Continuing the thankfulness thing, yesterday I was grateful that my soap worked.
Awhile ago I ordered some amazing soap from Bubbles Bubble Soap (Click the link, like the page, but know she’s not making new orders until fall.) Among the order was some lovely coffee soap. I’ve been careful and dragged out my bars of Coffee Soap (which I use only on my face) and so have just enough to last me until she starts making them again-
Or I did.
Then hubby inadvertently tried my coffee soap and found out that it takes all the carbon off of him from work. In a week he’s used almost half a bar.
Oh heeeeeeeaaaaaaal no!
So I checked online to buy some from someone else (to give to HIM) but it’s like 5$ a bar plus S&H and as fast as he is going through mine… yeah. That could add up fast. So I looked into making it myself. The idea of messing with lye scared me a bit. I’m not a careful, exacting person. I’m a chef, not a baker. I slop things, I don’t measure, you get the idea.
Then I found the remelt method wherein you’re not making soap, but just personalizing it. It looked a lot cheaper (2$ worth of soap from the dollar store) and a lot safe (no explosions) so that’s what I tried.
I got the initial instructions from Whole New Mom, though her instructions are for any kind of soap, not just coffee. She also calls for unscented, natural, blah, blah soap. Did I mention I got two bars from the dollar store? I just went for the least scented that they had, since we don’t care about making it a certain scent.
So how does this work, exactly? First, if you want coffee soap, you need coffee grounds. I saved them for a few days, because I’m the only one who drinks coffee in my house.
You want used coffee grounds, so the internet tells me, because new ones will “leech”.
On the day if, you’ll want to prepare whatever you’re molding in. The article suggested a loaf pan, but mine are huge, so I ended up using two mini loaf pans lined in wax paper.I tried pressing coffee grounds into the bottom to make the soap look pretty – and it did sort of work, but I don’t know that I’d bother again. Oh, I might.
Now, before you can melt your soap, you have to shave it. The site suggested a cheese grater. This worked well, but it took awhile and left some little chunks. You could probably just chop your soap up, though those chunks didn’t melt as well as the flakes did.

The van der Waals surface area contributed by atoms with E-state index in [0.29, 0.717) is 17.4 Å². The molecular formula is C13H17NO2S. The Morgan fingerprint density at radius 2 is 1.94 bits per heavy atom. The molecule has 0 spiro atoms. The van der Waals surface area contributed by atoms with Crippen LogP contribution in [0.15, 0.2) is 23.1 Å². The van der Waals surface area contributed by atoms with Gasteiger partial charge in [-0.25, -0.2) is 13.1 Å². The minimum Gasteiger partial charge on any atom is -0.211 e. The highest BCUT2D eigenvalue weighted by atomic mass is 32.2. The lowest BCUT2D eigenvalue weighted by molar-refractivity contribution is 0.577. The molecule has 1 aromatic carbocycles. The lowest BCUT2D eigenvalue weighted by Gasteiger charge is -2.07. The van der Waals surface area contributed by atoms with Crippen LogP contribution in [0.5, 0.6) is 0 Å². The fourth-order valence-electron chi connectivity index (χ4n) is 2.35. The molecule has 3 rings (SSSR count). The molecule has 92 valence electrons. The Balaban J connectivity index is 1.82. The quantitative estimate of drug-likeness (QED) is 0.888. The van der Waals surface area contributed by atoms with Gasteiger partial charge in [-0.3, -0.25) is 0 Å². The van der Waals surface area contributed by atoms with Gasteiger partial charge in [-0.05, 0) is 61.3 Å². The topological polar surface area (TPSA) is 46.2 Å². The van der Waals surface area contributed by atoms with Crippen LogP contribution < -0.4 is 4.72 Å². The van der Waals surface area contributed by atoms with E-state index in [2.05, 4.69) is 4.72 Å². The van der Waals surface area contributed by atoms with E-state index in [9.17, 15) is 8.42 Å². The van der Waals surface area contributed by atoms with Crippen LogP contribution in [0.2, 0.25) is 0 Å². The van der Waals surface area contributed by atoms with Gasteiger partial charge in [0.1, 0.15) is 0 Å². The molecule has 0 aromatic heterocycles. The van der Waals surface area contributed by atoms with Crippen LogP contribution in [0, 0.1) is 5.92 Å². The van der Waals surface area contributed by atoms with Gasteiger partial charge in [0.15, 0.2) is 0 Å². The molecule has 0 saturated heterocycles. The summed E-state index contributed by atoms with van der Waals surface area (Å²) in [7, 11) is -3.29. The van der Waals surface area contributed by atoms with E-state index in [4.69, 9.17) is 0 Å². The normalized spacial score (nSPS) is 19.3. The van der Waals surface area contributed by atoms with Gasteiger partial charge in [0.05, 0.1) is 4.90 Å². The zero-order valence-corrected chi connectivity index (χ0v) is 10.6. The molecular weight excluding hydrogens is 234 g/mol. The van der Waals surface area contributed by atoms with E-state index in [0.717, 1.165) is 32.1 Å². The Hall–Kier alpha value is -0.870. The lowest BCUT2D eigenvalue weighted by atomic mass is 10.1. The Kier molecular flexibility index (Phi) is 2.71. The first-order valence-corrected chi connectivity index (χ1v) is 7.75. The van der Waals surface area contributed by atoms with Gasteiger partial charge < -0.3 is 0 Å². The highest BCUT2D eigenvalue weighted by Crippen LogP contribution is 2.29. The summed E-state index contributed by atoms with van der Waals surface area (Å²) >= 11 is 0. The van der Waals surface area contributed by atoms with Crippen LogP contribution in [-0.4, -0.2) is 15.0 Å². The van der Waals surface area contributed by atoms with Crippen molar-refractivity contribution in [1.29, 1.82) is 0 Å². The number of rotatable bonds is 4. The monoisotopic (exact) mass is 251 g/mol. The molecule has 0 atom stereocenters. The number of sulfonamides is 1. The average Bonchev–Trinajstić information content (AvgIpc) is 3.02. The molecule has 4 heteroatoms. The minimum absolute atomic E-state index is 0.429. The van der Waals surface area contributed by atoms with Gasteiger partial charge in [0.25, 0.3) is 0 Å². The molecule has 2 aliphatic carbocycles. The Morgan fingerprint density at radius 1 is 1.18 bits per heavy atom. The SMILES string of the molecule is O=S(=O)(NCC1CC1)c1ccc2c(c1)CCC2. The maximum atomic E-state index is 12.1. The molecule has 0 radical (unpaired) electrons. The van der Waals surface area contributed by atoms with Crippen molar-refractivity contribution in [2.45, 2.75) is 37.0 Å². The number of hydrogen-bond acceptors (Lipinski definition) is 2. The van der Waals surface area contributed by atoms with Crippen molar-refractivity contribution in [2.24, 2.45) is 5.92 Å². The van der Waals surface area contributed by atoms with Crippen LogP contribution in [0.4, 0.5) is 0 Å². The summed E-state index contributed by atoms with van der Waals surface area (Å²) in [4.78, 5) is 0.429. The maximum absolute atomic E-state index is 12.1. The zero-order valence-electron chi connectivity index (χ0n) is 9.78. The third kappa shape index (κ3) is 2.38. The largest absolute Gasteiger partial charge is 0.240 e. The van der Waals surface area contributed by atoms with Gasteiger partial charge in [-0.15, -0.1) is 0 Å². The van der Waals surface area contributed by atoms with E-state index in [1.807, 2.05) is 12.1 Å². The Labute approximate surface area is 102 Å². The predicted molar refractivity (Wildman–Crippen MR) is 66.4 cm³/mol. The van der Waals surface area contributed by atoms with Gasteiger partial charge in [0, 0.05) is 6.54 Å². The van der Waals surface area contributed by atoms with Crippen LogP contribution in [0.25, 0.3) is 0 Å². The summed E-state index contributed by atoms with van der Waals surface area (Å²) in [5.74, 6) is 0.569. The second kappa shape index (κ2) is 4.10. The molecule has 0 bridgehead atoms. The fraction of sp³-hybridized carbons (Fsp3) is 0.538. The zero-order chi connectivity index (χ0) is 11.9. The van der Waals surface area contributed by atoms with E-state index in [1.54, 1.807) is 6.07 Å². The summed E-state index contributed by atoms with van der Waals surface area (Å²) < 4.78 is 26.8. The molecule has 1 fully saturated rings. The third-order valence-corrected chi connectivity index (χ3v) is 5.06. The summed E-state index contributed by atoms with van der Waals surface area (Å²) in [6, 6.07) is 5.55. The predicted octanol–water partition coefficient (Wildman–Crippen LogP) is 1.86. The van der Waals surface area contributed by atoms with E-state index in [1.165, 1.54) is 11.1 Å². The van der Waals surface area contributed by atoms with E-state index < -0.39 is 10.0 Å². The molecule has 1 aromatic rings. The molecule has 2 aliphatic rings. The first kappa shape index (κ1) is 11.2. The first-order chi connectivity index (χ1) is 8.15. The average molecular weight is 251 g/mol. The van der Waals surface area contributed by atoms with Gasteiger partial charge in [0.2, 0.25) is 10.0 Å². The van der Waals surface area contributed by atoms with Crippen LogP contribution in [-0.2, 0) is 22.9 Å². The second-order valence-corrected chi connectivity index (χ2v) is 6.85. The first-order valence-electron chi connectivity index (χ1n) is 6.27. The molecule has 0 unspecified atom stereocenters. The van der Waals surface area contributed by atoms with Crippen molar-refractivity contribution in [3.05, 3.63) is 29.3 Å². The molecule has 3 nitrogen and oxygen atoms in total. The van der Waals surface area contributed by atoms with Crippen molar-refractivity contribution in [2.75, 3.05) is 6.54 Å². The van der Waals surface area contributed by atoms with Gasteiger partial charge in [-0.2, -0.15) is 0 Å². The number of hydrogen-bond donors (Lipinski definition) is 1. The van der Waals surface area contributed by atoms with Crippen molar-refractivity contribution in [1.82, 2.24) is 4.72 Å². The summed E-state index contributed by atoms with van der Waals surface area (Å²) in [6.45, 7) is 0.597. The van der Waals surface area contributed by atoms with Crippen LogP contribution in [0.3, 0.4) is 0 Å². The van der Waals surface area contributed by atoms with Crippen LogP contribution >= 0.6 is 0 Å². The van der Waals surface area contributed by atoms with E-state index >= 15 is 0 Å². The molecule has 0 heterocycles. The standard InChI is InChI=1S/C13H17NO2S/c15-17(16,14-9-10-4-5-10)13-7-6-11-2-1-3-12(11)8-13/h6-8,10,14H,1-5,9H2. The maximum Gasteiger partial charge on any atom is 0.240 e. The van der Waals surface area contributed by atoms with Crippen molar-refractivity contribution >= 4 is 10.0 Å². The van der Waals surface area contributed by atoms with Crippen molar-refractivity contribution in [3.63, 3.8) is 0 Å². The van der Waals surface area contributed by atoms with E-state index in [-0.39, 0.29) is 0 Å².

Some time later….
You can see the chunks I mentioned in the photo. Anyway, then you put the soap flakes in a double boiler to melt. If you’re like me, you don’t have a double boiler, so it means you have to put a smaller sauce pan inside a bigger one. Be careful – the water pops up around the edges a bit and could burn you.
Add 2 oz of liquid (I used coffee, of course!), then heat this over low/medium heat (depending on how hot your stove is (mine is super hot). Stir this for awhile and it will start to melt.
Keep stirring and eventually it will totally melt. The article said you’d have a lumpy, translucent substance. I had a creamy, pudding-like texture instead (probably because I melted a different soap than they suggested using). Anyway, when it was all melted I dumped in about three tablespoons of coffee grounds:
Stirred well, and divided between my two loaf pans:
I did sprinkle the last of the grounds on top, but it wasn’t very thick.
In about half an hour the soap had hardened enough I could pull it out of the pan and it held its shape.
It was pretty moist, so I let it sit overnight (as several “real soap making” articles talked about letting the moisture evaporate out, i assumed this is along the same lines, but very truncated.) Then, today, I cut it up:
I wrapped all but one up in individual pieces of wax paper and stuck them in a ziplock baggy for storage.
So, how does it work?
I have no idea. Hubby had to call in today because the truck wouldn’t start and he had to fix it. That means he didn’t get any carbon on him to test it with. I guess we’ll find out tomorrow.
And now I suppose I should post this and head to bed. I got some photos edited the last two days that I will share tomorrow or the day after. Tomorrow is actually Blogophilia night, though I want to showcase my cool new art dolls, so we’ll see what ends up where.
Have a melty soap kinda day!
PS – Last night’s axe murder house photo is worth sharing (note the cool blue glow – there were people staying the night):
And the brother has a magician vibe going: